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Her dad’s a seeming psychopath, her mum is an adulterous liability, but Deep Water’s Trixie is destined to become the mastermind of the operation.
This article contains Deep Water spoilers.
The breakout star of Adrian Lyne’s “erotic” thriller is a six-year-old girl who packs in more charisma than its leads put together. Grace Jenkins has just two IMDb credits to her name–Deep Water and a short called The New Nanny–but it’s safe to say she absolutely stole the show in a movie which also stars Ben Affleck and Ana de Armas. No mean feat.
Jenkins is adorable and she’s very funny. But we can’t help but think there is another hidden reading to Trixie’s part in the story, should you choose to examine it.
Ostensibly, Deep Water, based on the novel by Patricia Highsmith published in 1957, follows a dysfunctional married couple with a kid (Trixie) who drive each other crazy. Melinda (de Armas) flaunts lovers in front of her husband Vic (Affleck), who is sometimes infuriated, and at other times turned on by his wife’s reckless behavior. He eventually turns to offing her lovers and by the end, it would seem Melinda has become complicit in his murderous antics. It’s perhaps become “their thing.”
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So what does Trixie have to do with these awful adults, poor little mite? Well, probably nothing, but then again….
After the film’s deceptively boring pre-title opening, the first scene we see is of Vic and Melinda getting ready to go out while Trixie dances around to “Old MacDonald Had a Farm.” She’s loving it and won’t turn it off, despite her mother’s obvious irritation.
“Trixie, you’re going to drive your mom crazy,” says Vic.
“I know!” replies Trixie, joyfully.
This is a film that deliberately teases directions for the film to go in, which it then pivots away from (or indeed “red herrings” if you will). “Chekhov’s Snails” (the snails that Vic says are poisonous to eat if not starved) do not go on to poison someone, for example. And Trixie does not specifically drive her mother crazy. But we do wonder. It’s an interesting introduction for a character who plays a small but very significant role in the unfolding drama.
We learn early on That Trixie is “brilliant,” as per her dad. At age six she is allowed to choose whether she wants to go to public or private school (she chooses public school), and Vic says sending her to college is the worst thing they could do for her.
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Later we see her making a potato battery. She’s attached part of it wrong and fixes it, and when she asks Vic if he knew, and was going to tell her, he says that she’ll work it out for herself.
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When her mother says she’ll soon be building bombs like her father, she corrects her by saying he “didn’t make a bomb, he made a computer chip.”
It’s established early on, then, that Trixie is loyal to her father, takes after him, and is very smart. 
As Vic increasingly treats Melinda like a child, he treats Trixie like an adult. He tells one of Melinda’s lovers, Joel, who’s visiting for dinner that while Melinda wanted to cook but Trixie has banned her from the stove for two weeks.
At the same dinner, he has his daughter bring a drink out to her mother’s lover. When Trixie asks who he is, Vic tells her he’s  “a friend of your mother, like Martin McRae,” – the lover Vic has claimed (while possibly lying) to have murdered. Vic is sent up to Trixie’s room to read her stories while her mother and Joel spend time together. Trixie says she doesn’t like Joel and wonders why her mother is different around her lovers. Trixie might be six, but she gets it.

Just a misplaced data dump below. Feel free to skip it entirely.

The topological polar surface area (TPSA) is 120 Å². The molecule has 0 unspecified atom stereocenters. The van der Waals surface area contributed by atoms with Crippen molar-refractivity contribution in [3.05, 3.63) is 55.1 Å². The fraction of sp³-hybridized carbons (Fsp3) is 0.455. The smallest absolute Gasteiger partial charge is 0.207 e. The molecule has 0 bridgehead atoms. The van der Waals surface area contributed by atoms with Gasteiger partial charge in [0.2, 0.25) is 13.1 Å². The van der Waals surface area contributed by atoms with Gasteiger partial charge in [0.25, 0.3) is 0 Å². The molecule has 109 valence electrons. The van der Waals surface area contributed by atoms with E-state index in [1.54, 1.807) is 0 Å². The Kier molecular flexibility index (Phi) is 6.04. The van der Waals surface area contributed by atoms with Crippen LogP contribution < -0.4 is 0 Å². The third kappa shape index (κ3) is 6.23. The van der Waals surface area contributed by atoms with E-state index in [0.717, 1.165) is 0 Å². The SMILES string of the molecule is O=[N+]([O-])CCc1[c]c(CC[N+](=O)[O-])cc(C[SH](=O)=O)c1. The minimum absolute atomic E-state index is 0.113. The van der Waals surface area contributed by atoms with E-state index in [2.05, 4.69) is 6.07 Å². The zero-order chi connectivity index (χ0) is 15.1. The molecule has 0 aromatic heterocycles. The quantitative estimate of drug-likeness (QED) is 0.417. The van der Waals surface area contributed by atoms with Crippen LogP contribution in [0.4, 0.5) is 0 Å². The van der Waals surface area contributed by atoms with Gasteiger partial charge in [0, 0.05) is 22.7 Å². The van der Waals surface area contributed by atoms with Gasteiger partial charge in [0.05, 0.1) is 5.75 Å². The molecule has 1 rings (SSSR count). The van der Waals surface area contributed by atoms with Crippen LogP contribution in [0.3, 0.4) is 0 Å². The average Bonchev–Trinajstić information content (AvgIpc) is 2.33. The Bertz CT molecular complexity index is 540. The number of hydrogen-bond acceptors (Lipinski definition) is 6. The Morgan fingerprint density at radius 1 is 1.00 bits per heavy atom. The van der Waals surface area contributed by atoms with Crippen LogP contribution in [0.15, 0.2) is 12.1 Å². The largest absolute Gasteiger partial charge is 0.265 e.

In one of the most sinister (and also funny) sequences, Trixie, in the bath, confronts her father about whether he murdered Charlie in the swimming pool. She wants to know how he did it. He denies it.
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“I still think you drowned him, you’re just telling me you didn’t,” says Trixie, not at all bothered, just before squeezing all the air out of her bath toy diver, sending it sinking ominously to the bottom of her bath. 
Trixie’s babysitter is teaching her how to play poker (“that’ll come in handy,” says Vic). Later her father gives Trixie a glass of wine for a toast which she energetically clinks–her father is celebrating having just murdered another of Melinda’s lovers, Tony. 
The family has a picnic near the gorge where Tony’s body is submerged. Trixie and her dog play a little close to the edge of the water (where the body is somewhat visible). When the next day Vic returns to get Melinda’s scarf and re-weight the body, Melinda finds Tony’s passport and packs a suitcase. But Trixie finds the luggage, throws it in the pool, and shouts, “We’re not going!”
It seems to be Trixie who keeps her dysfunctional parents together. Does she know about her mum? Probably. Does she know about her dad? Probably. Is she bothered? The final sequence of the film where she sings and jigs along to “You Make Me Feel Like Dancing” indicates the answer is a resounding “NOPE.”
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Stay to the very end of the credits and you’ll also get a bar or two of “Old MacDonald Had a Farm.” She might not have driven her mother crazy just yet, but Melinda should watch her back. Tricksie, indeed.
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Written by
Rosie Fletcher
Rosie Fletcher is the UK Editor of Den Of Geek. She’s been an entertainment journalist for more than a decade previously working at DVD & Blu-ray…
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